A Dark And Scary History of Portland’s Shanghai Tunnels

TunnelThe city of Portland is lovingly referred to as Beervana for its numerous microbreweries. The city has more brewpubs per capita than any other American city, but that statistic is also closely tied to the city’s dark past.

You’ll never hear Portland referred to as “massive haunted underground labyrinth city”, but without that, it never would have become Beervana. Welcome to the Shanghai Tunnels…

Oregon was the first US state to enact prohibition in 1843, but it was soon repealed five years later only to be adopted again in 1914.

It is believed that during those first five years of prohibition, makeshift tunnels were being built under the city of Portland for the transportation of illegal liquor, but it was the 66 years in between prohibitions that allowed for the massive growth of the underground labyrinth now known as the Portland Shanghai Tunnels.

Taking a cue from the bootleggers, local business owners and business associations began throwing money into the construction of a tunnel distribution network that would allow for quick unhindered delivery of supplies from the ports to the inner city. Once prohibition hit again, the bootleggers now had a more than ideal Underground Railroad so to speak.

This all seems fine and dandy, except that the tunnels ran under what had become in recent years the China Town district of Portland, and thus began the practice of assaulting and kidnapping able bodied men for sale into Far East slavery known as “Shanghaiing”.

However, the problem with assaulting and kidnapping able bodied men, who were also criminals and bootleggers, is that it doesn’t always go as planned. That’s the part where shanghaiing starts to pale in comparison to the history of the Shanghai Tunnels.

Normally, if a victim fought back they would either be released or killed depending on circumstance, but in the underground labyrinth of Portland the abductors had an alternative. Bootleggers would be locked up and starved, often beaten or tortured in order to break their spirits or at least to break their able bodies prior to shipping.

Obviously this practice also resulted in the deaths of numerous men. It’s estimated that this practice continued unhindered for almost 30 years in Portland’s Shanghai Tunnels.

To make matters worse, it doesn’t take a genius of an abductor to figure out that the Shanghai Tunnels could also be used for the kidnapping and rape of women, which was the fate of a young woman named Nina.

Working the Merchant Hotel where “Old Town Pizza” now sits, Nina was a prostitute. It’s said that she was drugged and raped in the section of Shanghai Tunnels running below the hotel.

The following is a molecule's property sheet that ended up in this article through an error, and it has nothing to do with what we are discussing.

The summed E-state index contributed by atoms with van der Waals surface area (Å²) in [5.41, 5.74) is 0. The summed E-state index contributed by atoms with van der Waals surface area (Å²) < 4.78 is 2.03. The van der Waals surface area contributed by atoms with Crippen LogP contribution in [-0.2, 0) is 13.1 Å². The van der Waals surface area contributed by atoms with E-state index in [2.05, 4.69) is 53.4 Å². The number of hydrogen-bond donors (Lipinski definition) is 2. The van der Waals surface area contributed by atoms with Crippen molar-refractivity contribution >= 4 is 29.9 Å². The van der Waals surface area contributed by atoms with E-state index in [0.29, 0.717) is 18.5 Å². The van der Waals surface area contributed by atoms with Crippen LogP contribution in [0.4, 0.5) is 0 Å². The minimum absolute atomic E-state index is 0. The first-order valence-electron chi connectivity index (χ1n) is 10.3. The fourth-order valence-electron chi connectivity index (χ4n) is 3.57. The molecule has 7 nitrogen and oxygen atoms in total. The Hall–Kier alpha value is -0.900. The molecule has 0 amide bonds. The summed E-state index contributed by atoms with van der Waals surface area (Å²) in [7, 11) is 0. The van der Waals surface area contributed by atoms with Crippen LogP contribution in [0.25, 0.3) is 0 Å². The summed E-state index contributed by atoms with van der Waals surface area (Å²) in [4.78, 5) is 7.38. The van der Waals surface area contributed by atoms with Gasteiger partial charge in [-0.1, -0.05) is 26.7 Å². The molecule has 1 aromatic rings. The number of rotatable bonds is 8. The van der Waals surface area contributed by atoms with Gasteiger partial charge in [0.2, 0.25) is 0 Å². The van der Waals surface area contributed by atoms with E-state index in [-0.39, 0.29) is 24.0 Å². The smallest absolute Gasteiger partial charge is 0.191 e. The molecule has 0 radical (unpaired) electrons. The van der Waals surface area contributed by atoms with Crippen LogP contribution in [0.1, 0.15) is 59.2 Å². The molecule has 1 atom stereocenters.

Needing to conceal the existence of the tunnels, her abductors killed her and disposed of her body in an abandoned elevator shaft. Her ghost is said to haunt the restaurant as well as the surrounding tunnels.

Reports of ghostly occurrences from deep inside the Shanghai Tunnels include everything from the sounds of moans, hushed talking, crying, and even loud screams. Some visitors to the tunnels have reported whispers from the corner of a storage room begging to be told where they are and how to get out.

In recent years, the Portland government via historians has desperately attempted to discredit the Shanghai Tunnels history including the history of shanghaiing, which honestly does seem like a desperate attempt.

Oregon is historically known and documented as one of the hotspots for shanghaiing. To argue that the tunnels weren’t used for that seems a little odd. Their arguments include statements such as “no recorded evidence”, which considering that we’re talking about criminal activities doesn’t really prove anything at all.

Another statement made, was that the existence of Portland’s Shanghai Tunnels wasn’t even known in full until the 1950s. Again, considering that the practice stopped in the forties that really is just proof that the criminal element did a good job.

Today, portions of the Shanghai Tunnels are open to the public via guided tours provided through the adventurous services of Portland Walking Tours. These tours are a fantastic way to experience the full depths of an amazing relic from Portland’s hidden history, and have been referred to as “ghost hunting 101”.

If you’re looking for a more upbeat experience, then the Shanghai Tunnel Bar at 211 SW Ankeny St. claims to be one of the entrances to the less toured tunnels, whether or not they’ll show it to you is a different story.

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Jake Carter

Jake Carter is a journalist and a paranormal investigator who has been fascinated by the unexplained since he was a child.

He is not afraid to challenge the official narratives and expose the cover-ups and lies that keep us in the dark. He is always eager to share his findings and insights with the readers of anomalien.com, where he has been a regular contributor since 2013.

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One comment

  1. So happy to see this article written by someone who loves the Rose City as I do.
    When I was little, way back in the early 1980’s, I walked up Burnside won my way to Powell’s and saw modern businesses using parts of the tunnels for storage

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